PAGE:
Two new fluidic actuator designs were developed to control fluid flow in ways that will ultimately result in improved system performance and fuel efficiency in to improve the aerodynamic performance of a variety of vehicles. These flow control actuators, often referred to as fluidic oscillators or sweeping jet actuators, utilize the Coanda effect to generate spatially oscillating bursts (or jets). They can be embedded directly into a control surface (such as a wing or a turbine blade) to help reduce flow separation, increase lift, reduce drag, enhance mixing, or increase heat transfer. Recent studies show up to a 60% performance enhancement (such as increased lift or reduced drag) with fluidic actuators.

One of the actuator designs effectively decouples the oscillation frequency from the amplitude (i.e. mass flow through the actuator). A decoupled actuator can deliver high mass flow rates without changing the frequency, or deliver high- or low-frequency oscillating jets at minimal mass flow rates. The second actuator design enables inphase or anti-phase synchronization of the oscillating jets. This overcomes issues caused by the random oscillation of individual actuators when they are used in an array of actuators, and has particular benefit for flow-control applications. These new designs will provide better control authority over the fluidic actuator, increased actuator efficiency, decreased mass flow, and improved system performance.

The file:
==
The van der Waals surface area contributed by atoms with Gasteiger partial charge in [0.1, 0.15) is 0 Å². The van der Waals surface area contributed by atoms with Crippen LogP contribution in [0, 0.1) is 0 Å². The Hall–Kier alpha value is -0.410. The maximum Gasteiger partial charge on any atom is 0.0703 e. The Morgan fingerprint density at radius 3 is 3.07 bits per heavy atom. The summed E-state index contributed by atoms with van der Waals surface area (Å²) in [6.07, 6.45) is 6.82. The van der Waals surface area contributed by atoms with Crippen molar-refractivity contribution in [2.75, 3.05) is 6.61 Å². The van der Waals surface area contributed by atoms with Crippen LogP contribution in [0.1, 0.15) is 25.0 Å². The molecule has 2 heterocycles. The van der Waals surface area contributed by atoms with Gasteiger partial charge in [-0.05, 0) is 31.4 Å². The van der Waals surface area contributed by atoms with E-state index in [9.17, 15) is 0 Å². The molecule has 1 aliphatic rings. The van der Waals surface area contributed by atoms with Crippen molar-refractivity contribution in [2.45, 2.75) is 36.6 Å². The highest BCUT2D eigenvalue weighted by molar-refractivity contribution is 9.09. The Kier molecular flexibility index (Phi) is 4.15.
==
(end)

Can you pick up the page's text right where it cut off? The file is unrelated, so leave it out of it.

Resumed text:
The new actuator designs do not require any additional equipment—oscillations, decoupling, and synchronization are achieved in a passive manner, entirely via internal flow dynamics. Since these actuators have simple and compact structure and do not have any moving parts, they are basically maintenance- free, and highly scalable. They can be manufactured from many different materials and therefore can also be used in harsh environments.

This work was done by Mehti Koklu of Langley Research Center. LAR-18089-1/90-1